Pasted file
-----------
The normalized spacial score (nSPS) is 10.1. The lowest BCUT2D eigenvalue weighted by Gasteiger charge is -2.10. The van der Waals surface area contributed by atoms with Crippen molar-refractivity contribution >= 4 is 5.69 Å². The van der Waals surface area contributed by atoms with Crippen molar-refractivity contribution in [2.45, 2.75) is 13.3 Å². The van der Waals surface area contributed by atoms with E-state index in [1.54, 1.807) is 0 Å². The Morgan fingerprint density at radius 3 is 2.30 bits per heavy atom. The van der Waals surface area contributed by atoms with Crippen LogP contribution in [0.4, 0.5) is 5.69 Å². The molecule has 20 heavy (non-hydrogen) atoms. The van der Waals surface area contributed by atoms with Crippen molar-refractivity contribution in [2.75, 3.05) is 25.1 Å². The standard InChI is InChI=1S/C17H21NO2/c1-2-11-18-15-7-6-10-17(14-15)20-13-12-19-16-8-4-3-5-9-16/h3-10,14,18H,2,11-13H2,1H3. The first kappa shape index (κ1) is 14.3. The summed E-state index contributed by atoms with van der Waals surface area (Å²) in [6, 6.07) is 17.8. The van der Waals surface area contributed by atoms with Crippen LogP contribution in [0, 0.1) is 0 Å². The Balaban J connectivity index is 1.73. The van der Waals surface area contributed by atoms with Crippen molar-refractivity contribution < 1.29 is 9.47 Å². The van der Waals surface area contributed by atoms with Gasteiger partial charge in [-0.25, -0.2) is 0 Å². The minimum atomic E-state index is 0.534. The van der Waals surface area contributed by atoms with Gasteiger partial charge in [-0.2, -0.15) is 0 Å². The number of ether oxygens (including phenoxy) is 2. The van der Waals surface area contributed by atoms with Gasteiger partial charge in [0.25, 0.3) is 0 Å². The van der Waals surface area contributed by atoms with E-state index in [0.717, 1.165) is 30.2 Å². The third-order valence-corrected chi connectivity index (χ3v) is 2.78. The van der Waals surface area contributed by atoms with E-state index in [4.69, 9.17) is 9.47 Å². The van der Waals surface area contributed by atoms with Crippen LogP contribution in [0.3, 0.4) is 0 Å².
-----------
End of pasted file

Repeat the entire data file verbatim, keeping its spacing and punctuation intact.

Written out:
The normalized spacial score (nSPS) is 10.1. The lowest BCUT2D eigenvalue weighted by Gasteiger charge is -2.10. The van der Waals surface area contributed by atoms with Crippen molar-refractivity contribution >= 4 is 5.69 Å². The van der Waals surface area contributed by atoms with Crippen molar-refractivity contribution in [2.45, 2.75) is 13.3 Å². The van der Waals surface area contributed by atoms with E-state index in [1.54, 1.807) is 0 Å². The Morgan fingerprint density at radius 3 is 2.30 bits per heavy atom. The van der Waals surface area contributed by atoms with Crippen LogP contribution in [0.4, 0.5) is 5.69 Å². The molecule has 20 heavy (non-hydrogen) atoms. The van der Waals surface area contributed by atoms with Crippen molar-refractivity contribution in [2.75, 3.05) is 25.1 Å². The standard InChI is InChI=1S/C17H21NO2/c1-2-11-18-15-7-6-10-17(14-15)20-13-12-19-16-8-4-3-5-9-16/h3-10,14,18H,2,11-13H2,1H3. The first kappa shape index (κ1) is 14.3. The summed E-state index contributed by atoms with van der Waals surface area (Å²) in [6, 6.07) is 17.8. The van der Waals surface area contributed by atoms with Crippen LogP contribution in [0, 0.1) is 0 Å². The Balaban J connectivity index is 1.73. The van der Waals surface area contributed by atoms with Crippen molar-refractivity contribution < 1.29 is 9.47 Å². The van der Waals surface area contributed by atoms with Gasteiger partial charge in [-0.25, -0.2) is 0 Å². The minimum atomic E-state index is 0.534. The van der Waals surface area contributed by atoms with Gasteiger partial charge in [-0.2, -0.15) is 0 Å². The number of ether oxygens (including phenoxy) is 2. The van der Waals surface area contributed by atoms with Gasteiger partial charge in [0.25, 0.3) is 0 Å². The van der Waals surface area contributed by atoms with E-state index in [0.717, 1.165) is 30.2 Å². The third-order valence-corrected chi connectivity index (χ3v) is 2.78. The van der Waals surface area contributed by atoms with E-state index in [4.69, 9.17) is 9.47 Å². The van der Waals surface area contributed by atoms with Crippen LogP contribution in [0.3, 0.4) is 0 Å².